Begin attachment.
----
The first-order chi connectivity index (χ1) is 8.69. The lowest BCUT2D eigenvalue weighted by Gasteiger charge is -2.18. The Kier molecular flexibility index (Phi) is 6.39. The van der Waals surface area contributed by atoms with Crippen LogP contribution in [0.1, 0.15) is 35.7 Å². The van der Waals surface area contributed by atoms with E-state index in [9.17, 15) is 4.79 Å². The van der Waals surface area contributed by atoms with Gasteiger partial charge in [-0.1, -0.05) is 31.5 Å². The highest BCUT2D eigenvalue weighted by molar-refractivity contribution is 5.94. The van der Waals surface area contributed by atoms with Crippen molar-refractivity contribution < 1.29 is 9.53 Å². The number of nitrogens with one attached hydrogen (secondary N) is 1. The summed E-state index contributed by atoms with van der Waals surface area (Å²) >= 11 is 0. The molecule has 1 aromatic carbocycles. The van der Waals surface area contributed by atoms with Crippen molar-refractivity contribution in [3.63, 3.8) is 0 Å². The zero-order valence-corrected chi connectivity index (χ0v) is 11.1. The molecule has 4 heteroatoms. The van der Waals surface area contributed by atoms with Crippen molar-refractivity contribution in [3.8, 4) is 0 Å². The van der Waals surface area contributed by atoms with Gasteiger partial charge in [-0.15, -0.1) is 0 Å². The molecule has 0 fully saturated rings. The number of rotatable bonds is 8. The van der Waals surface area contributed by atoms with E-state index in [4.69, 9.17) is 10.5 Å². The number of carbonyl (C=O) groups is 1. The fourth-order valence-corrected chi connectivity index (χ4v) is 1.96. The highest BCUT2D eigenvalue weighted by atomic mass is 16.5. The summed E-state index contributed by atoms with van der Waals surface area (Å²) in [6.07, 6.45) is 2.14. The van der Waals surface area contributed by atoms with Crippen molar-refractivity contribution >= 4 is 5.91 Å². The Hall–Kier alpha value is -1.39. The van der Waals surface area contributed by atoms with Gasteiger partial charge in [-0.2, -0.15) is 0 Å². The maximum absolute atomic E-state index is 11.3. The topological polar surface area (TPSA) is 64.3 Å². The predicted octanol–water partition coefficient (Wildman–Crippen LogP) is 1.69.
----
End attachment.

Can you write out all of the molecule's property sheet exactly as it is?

The first-order chi connectivity index (χ1) is 8.69. The lowest BCUT2D eigenvalue weighted by Gasteiger charge is -2.18. The Kier molecular flexibility index (Phi) is 6.39. The van der Waals surface area contributed by atoms with Crippen LogP contribution in [0.1, 0.15) is 35.7 Å². The van der Waals surface area contributed by atoms with E-state index in [9.17, 15) is 4.79 Å². The van der Waals surface area contributed by atoms with Gasteiger partial charge in [-0.1, -0.05) is 31.5 Å². The highest BCUT2D eigenvalue weighted by molar-refractivity contribution is 5.94. The van der Waals surface area contributed by atoms with Crippen molar-refractivity contribution < 1.29 is 9.53 Å². The number of nitrogens with one attached hydrogen (secondary N) is 1. The summed E-state index contributed by atoms with van der Waals surface area (Å²) >= 11 is 0. The molecule has 1 aromatic carbocycles. The van der Waals surface area contributed by atoms with Crippen molar-refractivity contribution in [3.63, 3.8) is 0 Å². The zero-order valence-corrected chi connectivity index (χ0v) is 11.1. The molecule has 4 heteroatoms. The van der Waals surface area contributed by atoms with Crippen molar-refractivity contribution in [3.8, 4) is 0 Å². The van der Waals surface area contributed by atoms with Gasteiger partial charge in [-0.15, -0.1) is 0 Å². The molecule has 0 fully saturated rings. The number of rotatable bonds is 8. The van der Waals surface area contributed by atoms with E-state index in [4.69, 9.17) is 10.5 Å². The number of carbonyl (C=O) groups is 1. The fourth-order valence-corrected chi connectivity index (χ4v) is 1.96. The highest BCUT2D eigenvalue weighted by atomic mass is 16.5. The summed E-state index contributed by atoms with van der Waals surface area (Å²) in [6.07, 6.45) is 2.14. The van der Waals surface area contributed by atoms with Crippen molar-refractivity contribution >= 4 is 5.91 Å². The Hall–Kier alpha value is -1.39. The van der Waals surface area contributed by atoms with Gasteiger partial charge in [-0.2, -0.15) is 0 Å². The maximum absolute atomic E-state index is 11.3. The topological polar surface area (TPSA) is 64.3 Å². The predicted octanol–water partition coefficient (Wildman–Crippen LogP) is 1.69.